Axis fortunes in this campaign fluctuated greatly. From mid-1941, Axis forces in North Africa required approximately 100,000 tons of supplies each month. But in March 1942, for example, only 47,588 tons got through, whereas in April, 150,389, tons arrived. Overall, the Italian navy succeeded in bringing about 80 percent of all convoyed shipping through to its destination.

Despite its direct experience of successful convoy operations by its destroyers in the Mediterranean during World War I, the Imperial Japanese Navy was very slow to introduce convoying of merchant shipping after the Pacific war began. The navy possessed very few suitable escort vessels at the outbreak of war, which reflected the overwhelming emphasis it placed on planning for the decisive fleet action that was the centerpiece of its operational strategy. Japan's response to the burgeoning unrestricted submarine campaign conducted by the United States against its shipping was to increase aggressive surface and air patrols and continue to eschew defensive convoy of its traffic. Not until the later part of 1944, by which date its merchant fleet had been devastated by American submarines, did the navy begin limited convoy, especially of the crucial tankers carrying fuel from the Dutch East Indies, but by then it was too late.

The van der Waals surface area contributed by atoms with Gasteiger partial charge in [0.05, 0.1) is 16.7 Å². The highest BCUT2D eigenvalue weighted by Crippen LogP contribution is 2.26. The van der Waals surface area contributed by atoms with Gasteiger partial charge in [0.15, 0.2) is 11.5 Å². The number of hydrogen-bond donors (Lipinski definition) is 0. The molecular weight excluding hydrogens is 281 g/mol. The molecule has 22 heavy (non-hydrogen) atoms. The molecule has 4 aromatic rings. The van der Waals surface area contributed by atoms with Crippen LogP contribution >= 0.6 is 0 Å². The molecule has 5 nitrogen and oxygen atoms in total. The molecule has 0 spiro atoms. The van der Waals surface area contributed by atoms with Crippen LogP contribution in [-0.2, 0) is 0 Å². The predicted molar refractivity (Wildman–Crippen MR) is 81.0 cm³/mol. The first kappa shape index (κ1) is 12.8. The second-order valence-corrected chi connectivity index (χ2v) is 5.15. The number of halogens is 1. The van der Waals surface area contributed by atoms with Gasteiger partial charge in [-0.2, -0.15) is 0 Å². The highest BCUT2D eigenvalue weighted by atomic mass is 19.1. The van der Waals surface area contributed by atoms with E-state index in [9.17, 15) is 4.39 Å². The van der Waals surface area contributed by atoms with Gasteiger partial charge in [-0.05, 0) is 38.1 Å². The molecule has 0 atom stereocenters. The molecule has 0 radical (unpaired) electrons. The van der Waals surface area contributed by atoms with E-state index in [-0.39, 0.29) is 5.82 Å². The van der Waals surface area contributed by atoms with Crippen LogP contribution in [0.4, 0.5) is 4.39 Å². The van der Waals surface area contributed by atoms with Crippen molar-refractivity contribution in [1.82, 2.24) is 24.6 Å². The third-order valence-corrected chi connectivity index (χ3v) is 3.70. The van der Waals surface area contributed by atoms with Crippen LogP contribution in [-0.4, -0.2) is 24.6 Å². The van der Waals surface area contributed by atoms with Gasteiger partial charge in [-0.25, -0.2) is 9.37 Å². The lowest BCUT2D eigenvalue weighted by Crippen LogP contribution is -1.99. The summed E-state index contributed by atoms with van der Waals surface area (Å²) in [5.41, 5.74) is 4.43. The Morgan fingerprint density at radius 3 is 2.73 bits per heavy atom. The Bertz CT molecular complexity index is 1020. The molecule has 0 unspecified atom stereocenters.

Paul E. Fontenoy


Further Reading
Goulter, Christina J. A. Forgotten Offensive: Royal Air Force Coastal Command's Anti-shipping Campaign, 1940–1945. London: Cass, 1995.; Levine, Alan J. The War against Rommel's Supply Lines, 1942–1943. Westport, CT: Greenwood Press, 1999.; Parillo, Mark P. The Japanese Merchant Marine in World War II. Annapolis, MD: Naval Institute Press, 1993.; Polmar, Norman, and Jurrien Noot. Submarines of the Russian and Soviet Navies, 1718–1990. Annapolis, MD: Naval Institute Press, 1991.; Truscott, Lucian K., Jr. The Twilight of the U.S. Cavalry: Life in the Old Army, 1917–1942. Edited and with Preface by Lucian K. Truscott III and Foreword by Edward M. Coffman. Lawrence: University Press of Kansas, 1989.